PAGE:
Product Specs

  • Bushing sizes: ¼, 5/16, ⅜ inch, 7/16, and ½ inch
  • Material: Anodized aluminum and steel
  • Dowels included: No
  • Drill bits and stop collars included: No

Pros

  • Big but easy to use, especially on larger stock
  • Self-centering feature takes the guesswork out of finding the middle of a board or round stock
  • The heavy build is accurate and should last a lifetime
  • Includes the rarer 7/16-inch and ½-inch dowels, for larger lumber

Cons

  • At 2.8 pounds, it can be cumbersome to work with to make 1 or 2 small holes
  • Does not help with transposing the dowel location from one board to the next
  • Doesn’t help users evenly space a series of dowels

The Task Tools jig is a two-in-one for what can be tough doweling. Not only can it handle timbers and posts up to 6 inches wide, but it also centers the dowel holes automatically, enabling users to find the middle of round stock, too. The chunky screw-style vise makes this just about the easiest jig to use because it securely hugs any stock that fits within its jaws. The Task also has five fixed bushings, so it can handle a wide range of wood stock.

If your goal is to put holes in the center of stock, this is the jig for you because it does exactly what it says and with few moving parts. While using the jig, we noticed the hefty feel of anodized aluminum construction, which should last for years thanks to the rust-resistant coating. We also found it easy to attach the Task to wood pieces as thin as ⅜ inch thick, and the precise bushings were accurate through the range of sizes.

On the downside, this jig is not designed to help users transfer dowel locations from one board to the next. That means it falls on the user to make more accurate layout marks and a bit more patience to nail the location of mating holes. Plus, at well over 2 pounds, the jig can overwhelm smaller pieces of wood, which users might want to clamp into a vice to keep secure. During testing, we had to clamp a 2×4 to the work surface while drilling through the narrow end of the stock, which helped increase stability.

Get the Task Tools dowel jig at Amazon, Woodcraft, or Rockler.

Best Decorative

Rockler Corner Key Doweling Jig

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Our Ratings: Ease of use 5/5; Stability 4/5; Durability 3/5; Value 4/5

Product Specs

  • Bushing sizes: ⅛, ¼, and ⅜ inch
  • Material: Plastic and steel
  • Dowels included: No
  • Drill bits and stop collars included: No

Pros

  • Makes it easy to put a decorative dowel through a corner joint while strengthening it
  • Wide body of the jig provides plenty of clamping surface for greater stability
  • User-friendly markings make it easy to adjust the fence for common stock thicknesses

Cons

  • Limited use as a specialty jig for building boxes and cabinets
  • Does not include dowels, drill bits, stop collars, or clamps

This specialty plastic jig comes in two pieces and is designed to put a dowel through a 90-degree corner, resulting in a decorative finish and strong connection on boxes and cabinets. Woodworkers often use a wood dowel that contrasts with the box material so the connection pops and adds a decorative touch. Other materials, like metal rods or leather laces (to tie the joints together), can also be used.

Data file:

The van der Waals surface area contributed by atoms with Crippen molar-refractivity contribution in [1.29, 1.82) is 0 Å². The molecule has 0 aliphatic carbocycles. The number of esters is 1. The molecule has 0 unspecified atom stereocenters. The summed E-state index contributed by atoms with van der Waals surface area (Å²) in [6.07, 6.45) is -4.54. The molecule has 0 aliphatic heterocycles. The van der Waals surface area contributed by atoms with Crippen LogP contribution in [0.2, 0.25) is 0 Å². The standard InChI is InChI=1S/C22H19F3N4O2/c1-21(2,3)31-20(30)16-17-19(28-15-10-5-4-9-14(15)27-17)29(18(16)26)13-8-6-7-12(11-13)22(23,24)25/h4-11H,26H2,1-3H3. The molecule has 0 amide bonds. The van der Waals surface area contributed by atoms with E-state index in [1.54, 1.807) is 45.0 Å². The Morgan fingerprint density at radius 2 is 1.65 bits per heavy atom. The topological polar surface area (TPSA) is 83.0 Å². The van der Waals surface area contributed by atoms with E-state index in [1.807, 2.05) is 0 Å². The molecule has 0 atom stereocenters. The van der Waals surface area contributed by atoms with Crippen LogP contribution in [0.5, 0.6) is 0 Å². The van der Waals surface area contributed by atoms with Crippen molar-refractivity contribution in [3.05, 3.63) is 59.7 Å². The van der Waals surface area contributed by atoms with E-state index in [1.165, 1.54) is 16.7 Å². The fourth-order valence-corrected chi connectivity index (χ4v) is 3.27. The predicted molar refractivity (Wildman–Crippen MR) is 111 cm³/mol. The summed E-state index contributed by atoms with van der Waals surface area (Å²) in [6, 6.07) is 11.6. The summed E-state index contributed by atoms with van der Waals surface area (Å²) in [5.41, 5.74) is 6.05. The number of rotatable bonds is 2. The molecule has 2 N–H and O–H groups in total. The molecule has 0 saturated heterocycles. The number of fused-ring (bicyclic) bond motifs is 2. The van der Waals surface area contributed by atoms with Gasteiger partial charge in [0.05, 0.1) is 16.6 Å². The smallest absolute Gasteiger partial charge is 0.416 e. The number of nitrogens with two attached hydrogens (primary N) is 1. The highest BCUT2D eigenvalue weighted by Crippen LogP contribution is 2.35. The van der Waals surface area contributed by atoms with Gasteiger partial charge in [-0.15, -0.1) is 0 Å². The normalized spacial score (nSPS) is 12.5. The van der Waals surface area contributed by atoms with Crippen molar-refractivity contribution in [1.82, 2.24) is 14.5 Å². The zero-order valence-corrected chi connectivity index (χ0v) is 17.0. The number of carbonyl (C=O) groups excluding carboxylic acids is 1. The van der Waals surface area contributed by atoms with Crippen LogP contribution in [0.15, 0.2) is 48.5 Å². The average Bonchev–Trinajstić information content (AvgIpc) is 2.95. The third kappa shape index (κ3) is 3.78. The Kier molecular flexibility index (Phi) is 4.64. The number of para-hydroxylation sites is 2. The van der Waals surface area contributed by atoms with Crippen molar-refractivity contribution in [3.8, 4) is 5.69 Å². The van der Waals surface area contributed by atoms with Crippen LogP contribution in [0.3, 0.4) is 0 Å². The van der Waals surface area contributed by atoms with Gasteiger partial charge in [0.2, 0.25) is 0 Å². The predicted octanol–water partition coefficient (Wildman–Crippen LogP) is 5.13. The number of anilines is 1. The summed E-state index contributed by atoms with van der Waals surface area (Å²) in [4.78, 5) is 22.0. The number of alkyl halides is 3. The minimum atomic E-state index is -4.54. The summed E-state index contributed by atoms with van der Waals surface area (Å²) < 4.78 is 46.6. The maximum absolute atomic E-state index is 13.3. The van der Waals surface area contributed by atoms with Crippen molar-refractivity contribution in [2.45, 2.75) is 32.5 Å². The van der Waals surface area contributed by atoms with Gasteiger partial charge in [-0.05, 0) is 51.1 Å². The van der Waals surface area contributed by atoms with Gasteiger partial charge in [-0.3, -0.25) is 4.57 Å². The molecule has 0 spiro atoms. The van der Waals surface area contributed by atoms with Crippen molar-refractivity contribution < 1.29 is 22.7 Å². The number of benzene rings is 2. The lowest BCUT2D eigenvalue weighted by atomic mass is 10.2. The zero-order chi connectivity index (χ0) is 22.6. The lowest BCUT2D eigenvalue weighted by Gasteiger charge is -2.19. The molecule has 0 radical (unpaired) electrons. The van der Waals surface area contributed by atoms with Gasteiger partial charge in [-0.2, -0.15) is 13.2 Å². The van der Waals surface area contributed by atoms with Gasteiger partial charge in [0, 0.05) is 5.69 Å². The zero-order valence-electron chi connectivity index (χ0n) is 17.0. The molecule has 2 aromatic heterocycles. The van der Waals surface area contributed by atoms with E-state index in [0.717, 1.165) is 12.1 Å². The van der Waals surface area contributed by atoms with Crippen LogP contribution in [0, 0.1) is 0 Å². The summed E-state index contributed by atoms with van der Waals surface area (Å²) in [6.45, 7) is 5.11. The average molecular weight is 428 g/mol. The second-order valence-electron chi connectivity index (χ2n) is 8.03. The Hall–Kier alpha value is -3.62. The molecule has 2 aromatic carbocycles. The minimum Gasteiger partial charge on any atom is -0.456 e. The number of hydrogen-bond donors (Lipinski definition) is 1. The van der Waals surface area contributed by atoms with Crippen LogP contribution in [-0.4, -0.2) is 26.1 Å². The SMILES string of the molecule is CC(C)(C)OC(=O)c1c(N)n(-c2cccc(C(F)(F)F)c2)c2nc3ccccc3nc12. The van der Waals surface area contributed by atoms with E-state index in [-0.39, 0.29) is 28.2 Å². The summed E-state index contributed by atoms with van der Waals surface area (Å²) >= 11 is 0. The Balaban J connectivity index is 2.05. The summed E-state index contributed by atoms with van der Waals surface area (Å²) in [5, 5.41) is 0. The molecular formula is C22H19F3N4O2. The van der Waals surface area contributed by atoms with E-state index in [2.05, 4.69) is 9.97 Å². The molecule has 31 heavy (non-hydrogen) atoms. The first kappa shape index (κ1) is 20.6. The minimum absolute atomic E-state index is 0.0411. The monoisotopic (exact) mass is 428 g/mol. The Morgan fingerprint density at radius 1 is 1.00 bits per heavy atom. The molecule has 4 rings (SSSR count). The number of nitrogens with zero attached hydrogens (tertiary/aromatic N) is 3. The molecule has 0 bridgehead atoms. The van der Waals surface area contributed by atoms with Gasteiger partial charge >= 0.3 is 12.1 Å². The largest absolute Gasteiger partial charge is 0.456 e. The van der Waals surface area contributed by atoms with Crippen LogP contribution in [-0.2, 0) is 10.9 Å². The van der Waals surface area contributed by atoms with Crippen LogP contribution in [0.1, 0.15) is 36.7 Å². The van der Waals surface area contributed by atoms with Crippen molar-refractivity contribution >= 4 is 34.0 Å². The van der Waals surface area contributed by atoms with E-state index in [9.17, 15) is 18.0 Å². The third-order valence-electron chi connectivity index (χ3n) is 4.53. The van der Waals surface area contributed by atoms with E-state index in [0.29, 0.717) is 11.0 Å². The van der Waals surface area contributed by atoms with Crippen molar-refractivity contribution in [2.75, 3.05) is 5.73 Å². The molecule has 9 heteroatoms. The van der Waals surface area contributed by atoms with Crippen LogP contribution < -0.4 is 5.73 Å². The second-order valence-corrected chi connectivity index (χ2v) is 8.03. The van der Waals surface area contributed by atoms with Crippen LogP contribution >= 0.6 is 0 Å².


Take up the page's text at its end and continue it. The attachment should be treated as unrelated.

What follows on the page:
The jig is simple to set up out of the box with easy-to-read markings for adjusting the fence based on the thickness of the stock. During testing, the plastic and metal bushings were easy to swap in and out without a tool. Although the kit does not come with drill bits or a clamp, we liked the clear center line on the jig’s alignment window, which makes it easy to put the dowel right where users want it. This is a nice jig to have for more experienced DIYers who dabble in case work.

Get the Rockler dowel jig at Amazon or Rockler.

ALSO TESTED

Dowelmax Classic ⅜ Joining System

While we were impressed with the heft, quality, and precision milling of the Dowelmax, it’s a bit too complex for a DIYer. Setting the Dowelmax up takes a bit of time, more than any other tools in the test. While most dowel jigs might need a read or two of the manual, before shoving it into a drawer, a user will likely need to keep the booklet that comes with the Dowelmax (along with an instructional DVD) on hand.

It also takes way more attention to align the parts of the jig up to correlating parts of the wood, based on a check embossed on the aluminum. And also for the higher price, it can only drill ⅜-inch dowels. Other dowel guides are sold a la carte. For an experienced woodworker looking for a viable option to a biscuit jointer or floating tenon power tool, this might be a viable option, but for most DIYers, the Dowelmax would be overkill.

Jump to Our Top Picks

What to Consider When Choosing a Dowel Jig

Dowel jigs vary widely in shape, design, and complexity. The plethora of options can make choosing the right one difficult. The following section looks at several important considerations when shopping for the best dowel jig for a range of workshop tasks.

Intended Use

Dowels are used to secure several types of joints: T joints, 90-degree corner joints, mitered corner joints, edge-to-edge joints, and lapped joints.

While most dowel jigs offer a degree of versatility, they may not be suitable for all joint types. Learn the full range of functions provided by a particular model before purchasing one. Buying a basic dowel jig can save money initially, but experienced woodworkers may want to invest in a more versatile model.

Dowel jigs are sometimes described as basic, intermediate, and advanced, but this terminology can be misleading. An inexperienced woodworker shouldn’t necessarily opt for a simpler device. While the dowel jig may look easier to use initially, it might actually be more difficult to set up and lack the precision of a more advanced model.

Bushing Size and Material